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Face to face with Peru's Lord of Sipan 1,900 years after his death


Face to face with Peru's Lord of Sipan 1,900 years after his death

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The face of Peru’s Lord of Sipan has finally been unmasked some 1,900 years after his death, all thanks to technology, which has built a 3D reconstruction of the ancient warrior’s face.

His tomb was discovered untouched in 1987 and has provided archaeologists with new insights into Mochican society.

Walter Alva is a leading archaeologist:
“This brings us closer and connects us especially to the current indigenous population. We see that the face of the Lord of Sipan is very similar to the Moches of Lambayeque who still survive to this day. The faces of the fishermen, the farmers of the region are direct descendants of this creative race.”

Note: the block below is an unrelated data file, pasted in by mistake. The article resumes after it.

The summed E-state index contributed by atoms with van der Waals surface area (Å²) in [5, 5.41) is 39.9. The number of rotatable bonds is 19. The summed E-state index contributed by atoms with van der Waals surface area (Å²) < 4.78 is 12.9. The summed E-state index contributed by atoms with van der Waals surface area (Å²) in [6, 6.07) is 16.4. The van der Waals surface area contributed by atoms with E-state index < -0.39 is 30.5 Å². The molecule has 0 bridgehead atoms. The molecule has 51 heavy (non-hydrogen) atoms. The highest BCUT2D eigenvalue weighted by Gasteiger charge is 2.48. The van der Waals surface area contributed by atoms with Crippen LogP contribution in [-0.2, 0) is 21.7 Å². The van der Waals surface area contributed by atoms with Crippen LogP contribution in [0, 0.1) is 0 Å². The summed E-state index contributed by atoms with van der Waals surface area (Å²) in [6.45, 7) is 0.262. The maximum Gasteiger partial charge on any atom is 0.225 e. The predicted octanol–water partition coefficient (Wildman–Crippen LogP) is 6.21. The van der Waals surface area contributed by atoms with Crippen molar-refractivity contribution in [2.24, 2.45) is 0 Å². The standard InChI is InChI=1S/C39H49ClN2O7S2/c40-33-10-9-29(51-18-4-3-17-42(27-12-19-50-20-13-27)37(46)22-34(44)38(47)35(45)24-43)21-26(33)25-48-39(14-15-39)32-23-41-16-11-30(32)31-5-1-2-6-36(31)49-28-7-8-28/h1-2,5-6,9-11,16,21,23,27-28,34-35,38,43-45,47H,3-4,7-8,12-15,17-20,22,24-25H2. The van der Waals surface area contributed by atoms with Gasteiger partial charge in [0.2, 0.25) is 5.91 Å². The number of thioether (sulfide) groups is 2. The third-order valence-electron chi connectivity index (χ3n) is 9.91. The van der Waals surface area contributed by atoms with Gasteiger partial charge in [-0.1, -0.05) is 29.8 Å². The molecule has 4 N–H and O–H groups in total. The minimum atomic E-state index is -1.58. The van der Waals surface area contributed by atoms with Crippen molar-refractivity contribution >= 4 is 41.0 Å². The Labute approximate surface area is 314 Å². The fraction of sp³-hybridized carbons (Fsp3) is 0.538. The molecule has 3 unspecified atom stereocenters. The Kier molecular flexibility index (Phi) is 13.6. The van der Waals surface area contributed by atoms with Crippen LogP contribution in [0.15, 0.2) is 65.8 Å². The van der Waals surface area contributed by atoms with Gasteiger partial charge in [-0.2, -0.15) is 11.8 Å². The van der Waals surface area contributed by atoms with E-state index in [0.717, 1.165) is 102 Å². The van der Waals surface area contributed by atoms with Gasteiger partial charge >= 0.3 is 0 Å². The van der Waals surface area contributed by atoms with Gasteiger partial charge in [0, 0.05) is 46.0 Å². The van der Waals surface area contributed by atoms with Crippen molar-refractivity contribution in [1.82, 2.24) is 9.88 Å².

The team of investigators who worked on the project included odontologists and forensic experts, replicating the ancient face of the warrior down to the smallest details.

3D designer and researcher in computer graphics Cicero Moraes was responsible for scanning and re-assembly of the skull, and the digital reconstruction of the face.

Paulo Dias is a forensic ondontologist:
“The condition of the skull has been well preserved. It has been preserved with its deformation, which has been caused over time. The process of disassembling the different pieces so that they remain anatomically compatible took us a great amount of time. After that was the technical application of forensics processes.”

The Lord of Sipan has been carbon dated back to 290 CE.

The Moche culture is believed to be the predecessor to Peru’s mighty Inca civilisation.

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